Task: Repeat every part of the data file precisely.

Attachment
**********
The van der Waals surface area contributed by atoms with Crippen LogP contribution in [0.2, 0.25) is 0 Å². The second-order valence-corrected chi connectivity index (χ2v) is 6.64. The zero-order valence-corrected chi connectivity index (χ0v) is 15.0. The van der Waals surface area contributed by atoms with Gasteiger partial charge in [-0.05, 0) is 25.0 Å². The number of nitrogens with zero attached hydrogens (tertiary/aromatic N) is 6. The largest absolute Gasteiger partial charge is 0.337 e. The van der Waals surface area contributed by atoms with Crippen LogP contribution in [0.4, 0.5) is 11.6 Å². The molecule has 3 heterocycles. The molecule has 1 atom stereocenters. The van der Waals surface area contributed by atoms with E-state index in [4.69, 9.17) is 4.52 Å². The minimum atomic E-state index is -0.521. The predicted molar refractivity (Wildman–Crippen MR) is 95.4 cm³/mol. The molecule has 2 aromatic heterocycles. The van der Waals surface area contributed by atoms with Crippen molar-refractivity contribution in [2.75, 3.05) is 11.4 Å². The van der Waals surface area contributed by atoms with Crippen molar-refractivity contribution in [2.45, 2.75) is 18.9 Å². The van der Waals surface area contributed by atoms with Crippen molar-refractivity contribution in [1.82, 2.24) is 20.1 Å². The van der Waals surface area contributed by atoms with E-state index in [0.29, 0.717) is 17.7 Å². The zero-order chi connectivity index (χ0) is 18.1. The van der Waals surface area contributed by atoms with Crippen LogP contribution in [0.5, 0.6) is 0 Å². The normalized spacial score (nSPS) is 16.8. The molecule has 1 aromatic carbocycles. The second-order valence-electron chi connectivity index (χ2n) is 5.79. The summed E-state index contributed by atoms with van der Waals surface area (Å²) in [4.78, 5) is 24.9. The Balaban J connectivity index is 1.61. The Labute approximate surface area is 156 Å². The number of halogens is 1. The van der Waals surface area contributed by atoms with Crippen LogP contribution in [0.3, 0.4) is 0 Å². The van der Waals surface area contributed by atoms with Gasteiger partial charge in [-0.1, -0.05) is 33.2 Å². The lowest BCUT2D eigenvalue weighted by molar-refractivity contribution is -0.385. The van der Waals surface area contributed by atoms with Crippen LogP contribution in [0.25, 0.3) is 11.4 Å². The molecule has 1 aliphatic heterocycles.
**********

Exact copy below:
The van der Waals surface area contributed by atoms with Crippen LogP contribution in [0.2, 0.25) is 0 Å². The second-order valence-corrected chi connectivity index (χ2v) is 6.64. The zero-order valence-corrected chi connectivity index (χ0v) is 15.0. The van der Waals surface area contributed by atoms with Gasteiger partial charge in [-0.05, 0) is 25.0 Å². The number of nitrogens with zero attached hydrogens (tertiary/aromatic N) is 6. The largest absolute Gasteiger partial charge is 0.337 e. The van der Waals surface area contributed by atoms with Crippen LogP contribution in [0.4, 0.5) is 11.6 Å². The molecule has 3 heterocycles. The molecule has 1 atom stereocenters. The van der Waals surface area contributed by atoms with E-state index in [4.69, 9.17) is 4.52 Å². The minimum atomic E-state index is -0.521. The predicted molar refractivity (Wildman–Crippen MR) is 95.4 cm³/mol. The molecule has 2 aromatic heterocycles. The van der Waals surface area contributed by atoms with Crippen molar-refractivity contribution in [2.75, 3.05) is 11.4 Å². The van der Waals surface area contributed by atoms with Crippen molar-refractivity contribution in [2.45, 2.75) is 18.9 Å². The van der Waals surface area contributed by atoms with Crippen molar-refractivity contribution in [1.82, 2.24) is 20.1 Å². The van der Waals surface area contributed by atoms with E-state index in [0.29, 0.717) is 17.7 Å². The zero-order chi connectivity index (χ0) is 18.1. The van der Waals surface area contributed by atoms with Crippen LogP contribution in [0.5, 0.6) is 0 Å². The normalized spacial score (nSPS) is 16.8. The molecule has 1 aromatic carbocycles. The second-order valence-electron chi connectivity index (χ2n) is 5.79. The summed E-state index contributed by atoms with van der Waals surface area (Å²) in [4.78, 5) is 24.9. The Balaban J connectivity index is 1.61. The Labute approximate surface area is 156 Å². The number of halogens is 1. The van der Waals surface area contributed by atoms with Crippen LogP contribution in [0.3, 0.4) is 0 Å². The van der Waals surface area contributed by atoms with Gasteiger partial charge in [-0.1, -0.05) is 33.2 Å². The lowest BCUT2D eigenvalue weighted by molar-refractivity contribution is -0.385. The van der Waals surface area contributed by atoms with Crippen LogP contribution in [0.25, 0.3) is 11.4 Å². The molecule has 1 aliphatic heterocycles.